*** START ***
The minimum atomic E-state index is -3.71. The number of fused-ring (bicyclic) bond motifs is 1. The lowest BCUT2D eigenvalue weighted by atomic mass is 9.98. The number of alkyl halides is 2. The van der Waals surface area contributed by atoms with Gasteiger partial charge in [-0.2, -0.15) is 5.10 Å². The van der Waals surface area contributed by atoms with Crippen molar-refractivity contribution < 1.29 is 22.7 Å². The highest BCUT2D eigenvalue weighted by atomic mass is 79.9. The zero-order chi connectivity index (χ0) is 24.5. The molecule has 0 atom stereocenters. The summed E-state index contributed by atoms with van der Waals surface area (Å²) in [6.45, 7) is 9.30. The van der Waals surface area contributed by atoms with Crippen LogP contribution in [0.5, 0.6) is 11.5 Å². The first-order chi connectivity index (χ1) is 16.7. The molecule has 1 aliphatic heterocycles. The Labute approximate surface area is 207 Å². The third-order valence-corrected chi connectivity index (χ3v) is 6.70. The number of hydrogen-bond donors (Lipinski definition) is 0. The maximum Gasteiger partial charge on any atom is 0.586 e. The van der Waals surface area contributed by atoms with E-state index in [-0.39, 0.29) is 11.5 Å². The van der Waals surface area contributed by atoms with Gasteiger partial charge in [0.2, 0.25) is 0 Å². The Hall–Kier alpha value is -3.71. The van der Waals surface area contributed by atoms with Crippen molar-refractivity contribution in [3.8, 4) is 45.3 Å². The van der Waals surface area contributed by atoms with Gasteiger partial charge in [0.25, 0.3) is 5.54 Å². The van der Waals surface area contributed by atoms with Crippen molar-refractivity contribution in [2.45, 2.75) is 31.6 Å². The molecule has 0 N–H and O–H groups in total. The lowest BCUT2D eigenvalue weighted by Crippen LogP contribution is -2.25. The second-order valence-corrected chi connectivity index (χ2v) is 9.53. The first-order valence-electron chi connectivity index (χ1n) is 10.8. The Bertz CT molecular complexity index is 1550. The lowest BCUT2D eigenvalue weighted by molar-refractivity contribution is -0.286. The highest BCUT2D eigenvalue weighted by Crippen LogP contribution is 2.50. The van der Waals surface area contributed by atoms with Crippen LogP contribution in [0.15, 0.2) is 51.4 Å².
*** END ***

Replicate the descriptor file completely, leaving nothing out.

The minimum atomic E-state index is -3.71. The number of fused-ring (bicyclic) bond motifs is 1. The lowest BCUT2D eigenvalue weighted by atomic mass is 9.98. The number of alkyl halides is 2. The van der Waals surface area contributed by atoms with Gasteiger partial charge in [-0.2, -0.15) is 5.10 Å². The van der Waals surface area contributed by atoms with Crippen molar-refractivity contribution < 1.29 is 22.7 Å². The highest BCUT2D eigenvalue weighted by atomic mass is 79.9. The zero-order chi connectivity index (χ0) is 24.5. The molecule has 0 atom stereocenters. The summed E-state index contributed by atoms with van der Waals surface area (Å²) in [6.45, 7) is 9.30. The van der Waals surface area contributed by atoms with Crippen LogP contribution in [0.5, 0.6) is 11.5 Å². The first-order chi connectivity index (χ1) is 16.7. The molecule has 1 aliphatic heterocycles. The Labute approximate surface area is 207 Å². The third-order valence-corrected chi connectivity index (χ3v) is 6.70. The number of hydrogen-bond donors (Lipinski definition) is 0. The maximum Gasteiger partial charge on any atom is 0.586 e. The van der Waals surface area contributed by atoms with E-state index in [-0.39, 0.29) is 11.5 Å². The van der Waals surface area contributed by atoms with Gasteiger partial charge in [0.2, 0.25) is 0 Å². The Hall–Kier alpha value is -3.71. The van der Waals surface area contributed by atoms with Crippen molar-refractivity contribution in [3.8, 4) is 45.3 Å². The van der Waals surface area contributed by atoms with Gasteiger partial charge in [0.25, 0.3) is 5.54 Å². The van der Waals surface area contributed by atoms with Crippen molar-refractivity contribution in [2.45, 2.75) is 31.6 Å². The molecule has 0 N–H and O–H groups in total. The lowest BCUT2D eigenvalue weighted by Crippen LogP contribution is -2.25. The second-order valence-corrected chi connectivity index (χ2v) is 9.53. The first-order valence-electron chi connectivity index (χ1n) is 10.8. The Bertz CT molecular complexity index is 1550. The lowest BCUT2D eigenvalue weighted by molar-refractivity contribution is -0.286. The highest BCUT2D eigenvalue weighted by Crippen LogP contribution is 2.50. The van der Waals surface area contributed by atoms with Crippen LogP contribution in [0.15, 0.2) is 51.4 Å².